October 19, 2021
BERLIN — According to the Elysée Palace, the French presidency "can't understand" why Turkey would overreact, since the defense pact that France recently signed in Paris with Greece is not aimed at Ankara. The agreement covers billions of euros' worth of military equipment, and the two countries have committed to come to each other's aid if they are attacked.Although Paris denies this, it is difficult to see the agreement as anything other than a message, perhaps even a provocation, targeted at Turkey.
Officially, the Turkish government is unruffled, saying the pact doesn't represent a military threat. But the symbolism is clear: with the U.S., UK and Australia recently announcing the Aukus security pact, Ankara fears the EU may be closing ranks when it comes to all military issues.
What will Aukus mean for NATO?
Turkey has long felt left out in the cold, at odds with the European Union over a number of issues. Yet now President Recep Tayyip Erdogan is setting his sights on another country, which also wants to become more independent from Europe: the UK.
Europe's approach to security and defense is changing dramatically. Over the past few months, while the U.S. was negotiating the Aukus pact with Britain and Australia behind the EU's back, a submarine deal between Australia and France, which would have been worth billions, was scrapped.
The EU is happy to keep Erdogan waiting
Officially, Turkey is keeping its cards close to its chest. Addressing foreign journalists in Istanbul, Erdogan's chief advisor Ibrahim Kalin said the country was not involved in Aukus, but they hope it doesn't have a negative impact on NATO. However, the agreement will have a significant effect on Turkey.
"Before Aukus, the Turks thought that the U.S. would prevent the EU from adopting a defense policy that was independent of NATO," says Sinan Ülgen, an expert on Turkey at the Brussels think tank Carnegie Europe. "Now they are afraid that Washington may make concessions for France, which could change things."
Macron sees post-Merkel power vacuum
Turkey's concerns may well prove to be justified. Outgoing German Chancellor Angela Merkel always argued for closer collaboration with Turkey, partly because it is an important trading partner and partly because it has a direct influence on the influx of migrants from Asia and the Middle East to Europe.
Merkel consistently thwarted France's plans for a stricter approach from Brussels towards Turkey, and she never supported Emmanuel Macron's ideas about greater strategic autonomy for countries within the EU.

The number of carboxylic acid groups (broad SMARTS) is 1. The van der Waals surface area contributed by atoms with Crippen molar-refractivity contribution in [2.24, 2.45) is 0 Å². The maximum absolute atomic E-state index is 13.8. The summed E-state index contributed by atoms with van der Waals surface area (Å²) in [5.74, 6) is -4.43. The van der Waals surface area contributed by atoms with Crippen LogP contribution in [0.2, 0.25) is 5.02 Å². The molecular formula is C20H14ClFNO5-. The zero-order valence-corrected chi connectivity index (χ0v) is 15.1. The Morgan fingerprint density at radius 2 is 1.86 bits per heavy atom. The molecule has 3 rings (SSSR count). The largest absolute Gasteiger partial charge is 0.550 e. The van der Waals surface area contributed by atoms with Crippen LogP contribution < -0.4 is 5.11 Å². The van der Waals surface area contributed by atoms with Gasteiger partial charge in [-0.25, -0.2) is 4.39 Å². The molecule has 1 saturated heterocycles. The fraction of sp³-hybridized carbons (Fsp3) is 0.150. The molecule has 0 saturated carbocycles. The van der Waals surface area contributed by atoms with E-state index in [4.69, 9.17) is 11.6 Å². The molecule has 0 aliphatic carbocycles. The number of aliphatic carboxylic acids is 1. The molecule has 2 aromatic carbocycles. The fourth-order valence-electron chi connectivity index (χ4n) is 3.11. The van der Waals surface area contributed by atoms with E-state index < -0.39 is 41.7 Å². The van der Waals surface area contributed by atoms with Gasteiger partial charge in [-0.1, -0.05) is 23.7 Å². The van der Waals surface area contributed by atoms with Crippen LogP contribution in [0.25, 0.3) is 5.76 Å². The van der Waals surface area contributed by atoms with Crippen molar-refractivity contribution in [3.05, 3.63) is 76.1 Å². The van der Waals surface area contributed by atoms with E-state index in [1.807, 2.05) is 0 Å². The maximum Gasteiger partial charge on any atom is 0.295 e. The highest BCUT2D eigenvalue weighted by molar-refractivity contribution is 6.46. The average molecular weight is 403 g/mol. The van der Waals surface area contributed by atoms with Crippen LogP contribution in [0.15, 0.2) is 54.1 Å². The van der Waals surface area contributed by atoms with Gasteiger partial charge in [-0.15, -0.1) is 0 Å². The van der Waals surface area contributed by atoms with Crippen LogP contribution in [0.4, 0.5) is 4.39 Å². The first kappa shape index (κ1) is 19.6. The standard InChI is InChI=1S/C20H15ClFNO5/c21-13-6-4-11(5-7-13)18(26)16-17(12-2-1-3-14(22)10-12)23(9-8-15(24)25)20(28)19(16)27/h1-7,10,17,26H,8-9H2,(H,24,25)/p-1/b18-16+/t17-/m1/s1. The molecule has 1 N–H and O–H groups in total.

But now she that she's leaving office, Macron is keen to make the most of the power vacuum Merkel will leave behind. The prospect of France's growing influence is "not especially good news for Turkey," says Ian Lesser, vice president of the think tank German Marshall Fund.
Ankara fears the defense pact between France and Greece could be a sign of what is to come. According to a statement from the Turkish Foreign Ministry, the agreement is aimed "at NATO member Turkey" and is damaging to the alliance. Observers also assume the agreement means that France is supporting Greece's claims to certain territories in the Mediterranean which remain disputed under international law, with Turkey's own sovereignty claims.
Paris is a close ally of Athens. In the summer of 2020, Greece and Turkey were poised on the threshold of a military conflict in the eastern Mediterranean. Since then, Athens has ordered 24 Rafale fighter jets from France, and the new pact includes a deal for France to supply them with three frigates.
French President Emmanuel Macron and Greek Prime Minister Kyriakos Mitsotakis on September 27 in Paris
Erdogan’s EU wish list
It's not the first time that Ankara has felt snubbed by the EU. Since Donald Trump left the White House, Turkey has been making a considerable effort to improve relations with Brussels. "The situation in the eastern Mediterranean is peaceful and the migrant problem is under control," says Kalin. Now it is "high time" that Europe does something for Turkey.
Erdogan's wish list is extensive: making it easier for Turks to get EU visas, renegotiating the refugee deal, making more funds available to Turkey as it continues the process of joining the EU, and moderniszing the customs union. But there is no movement on any of these issues in Brussels. They're happy to keep Erdogan waiting.
Britain consistently supported Turkey's ambition to join the EU
Now he is starting to look elsewhere. At the UN summit in September, Erdogan had a meeting with British Prime Minister Boris Johnson at the recently opened Turkish House in New York. Kalin says it was a "very good meeting" and that the two countries are "closely allied strategic partners." He says they plan to work together more closely on trade, but with a particular focus on defense.
Turkey's second largest export market
The groundwork for collaboration was already in place. Britain consistently supported Turkey's ambition to join the EU, and gave an ultimate proof of friendship after the failed coup in 2016. Unlike other European capitals, London reacted quickly, calling the coup an "attack on Turkish democracy," and its government has generally held back in its criticism of Turkey.
At the end of last year, Johnson and Erdogan signed a new free trade agreement, which will govern commerce between the two countries post-Brexit. Erdogan has called it "the most important treaty for Turkey since the customs agreement with the EU in 1995."
After Germany, Britain is Turkey's second largest export market. "Turkey now has the opportunity to build a new partnership with the United Kingdom and it must make the most of it," says economist Ali Kücükcolak from the Istanbul Commerce University.
Erdogan is well aware of this, as Turkey is in desperate need of an economic boost. Inflation currently stands at 19%, and the currency's value is consistently falling. Turks are feeling the impact on their daily lives: food and rent are becoming increasingly expensive, while salaries remain unchanged.
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Die Welt ("The World") is a German daily founded in Hamburg in 1946, and currently owned by the Axel Springer AG company, Europe's largest publishing house. Now based in Berlin, Die Welt is sold in more than 130 countries. A Sunday edition called Welt am Sonntag has been published since 1948.